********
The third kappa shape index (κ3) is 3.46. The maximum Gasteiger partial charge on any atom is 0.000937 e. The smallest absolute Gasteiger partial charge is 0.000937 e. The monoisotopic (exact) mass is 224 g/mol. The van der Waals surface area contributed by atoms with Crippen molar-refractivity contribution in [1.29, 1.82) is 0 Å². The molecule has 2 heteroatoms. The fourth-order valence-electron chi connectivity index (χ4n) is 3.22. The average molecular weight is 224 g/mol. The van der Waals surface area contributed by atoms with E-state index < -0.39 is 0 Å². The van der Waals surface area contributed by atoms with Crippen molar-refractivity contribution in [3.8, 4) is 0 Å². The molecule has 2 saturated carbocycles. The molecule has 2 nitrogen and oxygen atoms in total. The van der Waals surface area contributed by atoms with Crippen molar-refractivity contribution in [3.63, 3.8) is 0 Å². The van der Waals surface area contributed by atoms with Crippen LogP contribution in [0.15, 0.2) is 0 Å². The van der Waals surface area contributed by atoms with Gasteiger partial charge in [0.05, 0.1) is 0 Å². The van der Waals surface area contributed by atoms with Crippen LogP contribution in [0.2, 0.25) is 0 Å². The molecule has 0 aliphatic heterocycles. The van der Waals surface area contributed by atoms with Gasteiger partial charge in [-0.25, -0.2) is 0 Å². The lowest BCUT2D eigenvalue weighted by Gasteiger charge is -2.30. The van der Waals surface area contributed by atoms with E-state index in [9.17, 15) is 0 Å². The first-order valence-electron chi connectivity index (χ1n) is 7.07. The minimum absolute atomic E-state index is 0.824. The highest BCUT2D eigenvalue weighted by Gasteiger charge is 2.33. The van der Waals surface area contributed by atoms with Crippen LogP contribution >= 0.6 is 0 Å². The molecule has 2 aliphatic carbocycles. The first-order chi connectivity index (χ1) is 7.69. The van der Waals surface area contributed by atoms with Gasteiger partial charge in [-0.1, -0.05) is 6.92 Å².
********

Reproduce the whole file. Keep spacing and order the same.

The third kappa shape index (κ3) is 3.46. The maximum Gasteiger partial charge on any atom is 0.000937 e. The smallest absolute Gasteiger partial charge is 0.000937 e. The monoisotopic (exact) mass is 224 g/mol. The van der Waals surface area contributed by atoms with Crippen molar-refractivity contribution in [1.29, 1.82) is 0 Å². The molecule has 2 heteroatoms. The fourth-order valence-electron chi connectivity index (χ4n) is 3.22. The average molecular weight is 224 g/mol. The van der Waals surface area contributed by atoms with E-state index < -0.39 is 0 Å². The van der Waals surface area contributed by atoms with Crippen molar-refractivity contribution in [3.8, 4) is 0 Å². The molecule has 2 saturated carbocycles. The molecule has 2 nitrogen and oxygen atoms in total. The van der Waals surface area contributed by atoms with Crippen molar-refractivity contribution in [3.63, 3.8) is 0 Å². The van der Waals surface area contributed by atoms with Crippen LogP contribution in [0.15, 0.2) is 0 Å². The van der Waals surface area contributed by atoms with Gasteiger partial charge in [0.05, 0.1) is 0 Å². The van der Waals surface area contributed by atoms with Crippen LogP contribution in [0.2, 0.25) is 0 Å². The molecule has 0 aliphatic heterocycles. The van der Waals surface area contributed by atoms with Gasteiger partial charge in [-0.25, -0.2) is 0 Å². The lowest BCUT2D eigenvalue weighted by Gasteiger charge is -2.30. The van der Waals surface area contributed by atoms with E-state index in [9.17, 15) is 0 Å². The first-order valence-electron chi connectivity index (χ1n) is 7.07. The minimum absolute atomic E-state index is 0.824. The highest BCUT2D eigenvalue weighted by Gasteiger charge is 2.33. The van der Waals surface area contributed by atoms with Crippen LogP contribution >= 0.6 is 0 Å². The molecule has 2 aliphatic carbocycles. The first-order chi connectivity index (χ1) is 7.69. The van der Waals surface area contributed by atoms with Gasteiger partial charge in [-0.1, -0.05) is 6.92 Å².